- What is zonisamide-oral, and how does it work (mechanism of action)?
- What brand names are available for zonisamide-oral?
- Is zonisamide-oral available as a generic drug?
- Do I need a prescription for zonisamide-oral?
- What are the side effects of zonisamide-oral?
- What is the dosage for zonisamide-oral?
- Which drugs or supplements interact with zonisamide-oral?
- Is zonisamide-oral safe to take if I'm pregnant or breastfeeding?
- What else should I know about zonisamide-oral?
What is zonisamide-oral, and how does it work (mechanism of action)?
Zonisamide is an anti-seizure medication. Zonisamide is primarily used to treat partial-seizures. Scientists do not known how exactly zonisamide works in the body. Zonisamide is presumed to work on the sodium and calcium channels in the brain cells where it controls electric-currents that are responsible for seizure activity.
The FDA approved zonisamide in March 2000.
What are the side effects of zonisamide-oral?
Common side effects of zonisamide are:
- Loss of concentration
- Loss of appetite
- Stomach ache
- Speech disturbance
- Weight loss
Serious side effects of zonisamide include:
- Psychiatric disorders such as schizophrenia
- Serious skin disorders such as Stevens-Johnson's syndrome or toxic epidermal necrolysis.
What is the dosage for zonisamide-oral?
The recommended starting dose of zonisamide is 100 mg/day. Doses may be increased 100 mg/day every 2 weeks. The usual dosage varies from 100 to 600 mg/day, administered in 1 to 2 divided doses.
Safe and effective use of zonisamide is not established for children under the age of 16.
Which drugs or supplements interact with zonisamide-oral?
Zonisamide increases the risk of lactic acid build up when combined with metformin (Glucophage). If you experience sudden weakness, heavy breathing, and increased drowsiness, contact your healthcare professional immediately.
Orlistat (Xenical) should be used with caution with zonisamide because it lowers the beneficial effects of zonisamide and increases the chances of seizures. If you experience dizziness, drowsiness, difficulty walking, nausea, vomiting, and abnormal eye movements, contact your healthcare professional immediately.
Is zonisamide-oral safe to take if I'm pregnant or breastfeeding?
There are no adequate studies done on zonisamide to determine its safe and effective use in pregnant mothers.
It is not known whether zonisamide is excreted in breast milk. It should be used with caution in females who are nursing.
What else should I know about zonisamide-oral?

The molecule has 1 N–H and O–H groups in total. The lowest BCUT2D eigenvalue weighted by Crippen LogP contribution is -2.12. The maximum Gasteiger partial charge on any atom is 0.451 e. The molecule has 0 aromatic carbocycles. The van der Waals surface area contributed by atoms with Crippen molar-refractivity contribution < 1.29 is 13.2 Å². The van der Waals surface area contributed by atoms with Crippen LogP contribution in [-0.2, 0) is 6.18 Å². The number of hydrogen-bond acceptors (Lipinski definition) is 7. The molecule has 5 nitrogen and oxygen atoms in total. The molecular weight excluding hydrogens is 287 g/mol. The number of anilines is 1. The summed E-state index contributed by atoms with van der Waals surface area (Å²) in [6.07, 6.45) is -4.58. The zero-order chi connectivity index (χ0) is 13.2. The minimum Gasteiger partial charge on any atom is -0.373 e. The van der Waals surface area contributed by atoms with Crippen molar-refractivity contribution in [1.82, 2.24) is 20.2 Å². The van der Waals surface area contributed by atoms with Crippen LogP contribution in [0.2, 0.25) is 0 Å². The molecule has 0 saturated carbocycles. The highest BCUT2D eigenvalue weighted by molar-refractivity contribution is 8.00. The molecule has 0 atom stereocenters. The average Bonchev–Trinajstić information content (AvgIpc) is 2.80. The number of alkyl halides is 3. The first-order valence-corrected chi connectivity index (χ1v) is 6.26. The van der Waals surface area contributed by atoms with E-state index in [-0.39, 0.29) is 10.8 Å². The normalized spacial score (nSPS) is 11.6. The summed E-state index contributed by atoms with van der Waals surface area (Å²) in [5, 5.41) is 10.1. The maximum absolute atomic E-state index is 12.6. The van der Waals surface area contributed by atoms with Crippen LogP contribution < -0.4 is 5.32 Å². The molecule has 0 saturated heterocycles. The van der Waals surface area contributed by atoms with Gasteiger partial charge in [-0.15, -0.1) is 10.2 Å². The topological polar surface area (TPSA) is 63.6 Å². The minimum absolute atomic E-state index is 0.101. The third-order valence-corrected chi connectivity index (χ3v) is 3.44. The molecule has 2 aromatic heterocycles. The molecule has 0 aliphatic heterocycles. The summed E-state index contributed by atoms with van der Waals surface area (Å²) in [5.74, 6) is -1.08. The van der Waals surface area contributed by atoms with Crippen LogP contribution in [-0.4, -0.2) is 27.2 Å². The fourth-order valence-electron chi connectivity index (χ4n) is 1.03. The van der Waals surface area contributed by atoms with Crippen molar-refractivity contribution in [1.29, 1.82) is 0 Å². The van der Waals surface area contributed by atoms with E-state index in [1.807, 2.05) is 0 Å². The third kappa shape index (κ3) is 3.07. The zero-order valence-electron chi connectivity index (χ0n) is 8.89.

What preparations of zonisamide-oral are available?
Capsules: 25, 50, and 100 mg.
How should I keep zonisamide-oral stored?
Store zonisamide capsules between 20 C and 25 C (68 F and 77 F).
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Related Disease Conditions
Seizures Symptoms and Types
Seizures are divided into two categories: generalized and partial. Generalized seizures are produced by electrical impulses from throughout the brain, while partial seizures are produced by electrical impulses in a small part of the brain. Seizure symptoms include unconsciousness, convulsions, and muscle rigidity.
Epilepsy is a brain disorder in which the person has seizures. There are two kinds of seizures, focal and generalized. There are many causes of epilepsy. Treatment of epilepsy (seizures) depends upon the cause and type of seizures experienced.
Febrile seizures, or convulsions caused by fever, can be frightening in small children or infants. However, in general, febrile seizures are harmless. Febrile seizure is not epilepsy. It is estimated that one in every 25 children will have at least one febrile seizure. It is important to know what to do to help your child if he/she has a febrile seizure. Some of the features of a febrile seizure include: losing consciousness, shaking, moving limbs on both sides of the body, lasts 1-2 minutes. Less commonly, a febrile seizure may only affect one side of the body.
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You are encouraged to report negative side effects of prescription drugs to the FDA. Visit the FDA MedWatch website or call 1-800-FDA-1088.
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